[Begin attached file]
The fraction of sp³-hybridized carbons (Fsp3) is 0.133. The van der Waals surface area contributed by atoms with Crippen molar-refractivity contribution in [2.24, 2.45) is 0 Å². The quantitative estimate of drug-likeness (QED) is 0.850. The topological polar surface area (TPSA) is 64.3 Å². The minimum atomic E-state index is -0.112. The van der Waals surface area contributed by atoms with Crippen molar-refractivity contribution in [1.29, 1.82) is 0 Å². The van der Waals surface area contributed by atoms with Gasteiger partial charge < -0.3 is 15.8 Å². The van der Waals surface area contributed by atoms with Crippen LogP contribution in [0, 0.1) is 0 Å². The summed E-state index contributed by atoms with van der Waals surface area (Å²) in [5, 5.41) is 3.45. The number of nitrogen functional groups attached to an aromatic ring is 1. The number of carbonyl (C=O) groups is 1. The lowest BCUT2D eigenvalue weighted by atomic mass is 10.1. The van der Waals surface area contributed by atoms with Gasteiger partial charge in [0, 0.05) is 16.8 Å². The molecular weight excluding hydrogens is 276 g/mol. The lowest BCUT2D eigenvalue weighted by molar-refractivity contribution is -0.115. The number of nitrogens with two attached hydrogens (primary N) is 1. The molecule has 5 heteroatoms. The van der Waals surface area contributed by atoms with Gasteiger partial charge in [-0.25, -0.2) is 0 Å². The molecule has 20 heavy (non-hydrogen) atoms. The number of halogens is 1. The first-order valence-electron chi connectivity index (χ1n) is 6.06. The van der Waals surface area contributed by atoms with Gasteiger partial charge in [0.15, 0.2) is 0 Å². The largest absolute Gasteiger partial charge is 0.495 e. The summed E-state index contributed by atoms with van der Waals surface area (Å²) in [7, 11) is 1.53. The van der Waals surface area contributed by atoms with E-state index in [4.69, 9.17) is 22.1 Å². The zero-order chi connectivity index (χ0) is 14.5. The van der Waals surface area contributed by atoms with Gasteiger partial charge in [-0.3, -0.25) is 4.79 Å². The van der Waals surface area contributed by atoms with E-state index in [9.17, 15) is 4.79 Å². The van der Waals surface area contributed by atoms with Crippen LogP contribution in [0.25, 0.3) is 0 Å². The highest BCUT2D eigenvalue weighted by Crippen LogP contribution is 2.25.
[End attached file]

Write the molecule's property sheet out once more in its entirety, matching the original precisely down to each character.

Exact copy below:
The fraction of sp³-hybridized carbons (Fsp3) is 0.133. The van der Waals surface area contributed by atoms with Crippen molar-refractivity contribution in [2.24, 2.45) is 0 Å². The quantitative estimate of drug-likeness (QED) is 0.850. The topological polar surface area (TPSA) is 64.3 Å². The minimum atomic E-state index is -0.112. The van der Waals surface area contributed by atoms with Crippen molar-refractivity contribution in [1.29, 1.82) is 0 Å². The van der Waals surface area contributed by atoms with Gasteiger partial charge < -0.3 is 15.8 Å². The van der Waals surface area contributed by atoms with Crippen LogP contribution in [0, 0.1) is 0 Å². The summed E-state index contributed by atoms with van der Waals surface area (Å²) in [5, 5.41) is 3.45. The number of nitrogen functional groups attached to an aromatic ring is 1. The number of carbonyl (C=O) groups is 1. The lowest BCUT2D eigenvalue weighted by atomic mass is 10.1. The van der Waals surface area contributed by atoms with Gasteiger partial charge in [0, 0.05) is 16.8 Å². The molecular weight excluding hydrogens is 276 g/mol. The lowest BCUT2D eigenvalue weighted by molar-refractivity contribution is -0.115. The number of nitrogens with two attached hydrogens (primary N) is 1. The molecule has 5 heteroatoms. The van der Waals surface area contributed by atoms with Gasteiger partial charge in [-0.25, -0.2) is 0 Å². The molecule has 20 heavy (non-hydrogen) atoms. The number of halogens is 1. The first-order valence-electron chi connectivity index (χ1n) is 6.06. The van der Waals surface area contributed by atoms with Gasteiger partial charge in [0.15, 0.2) is 0 Å². The largest absolute Gasteiger partial charge is 0.495 e. The summed E-state index contributed by atoms with van der Waals surface area (Å²) in [7, 11) is 1.53. The van der Waals surface area contributed by atoms with E-state index in [4.69, 9.17) is 22.1 Å². The zero-order chi connectivity index (χ0) is 14.5. The van der Waals surface area contributed by atoms with Gasteiger partial charge in [-0.3, -0.25) is 4.79 Å². The van der Waals surface area contributed by atoms with E-state index in [9.17, 15) is 4.79 Å². The van der Waals surface area contributed by atoms with Crippen LogP contribution in [0.25, 0.3) is 0 Å². The highest BCUT2D eigenvalue weighted by Crippen LogP contribution is 2.25.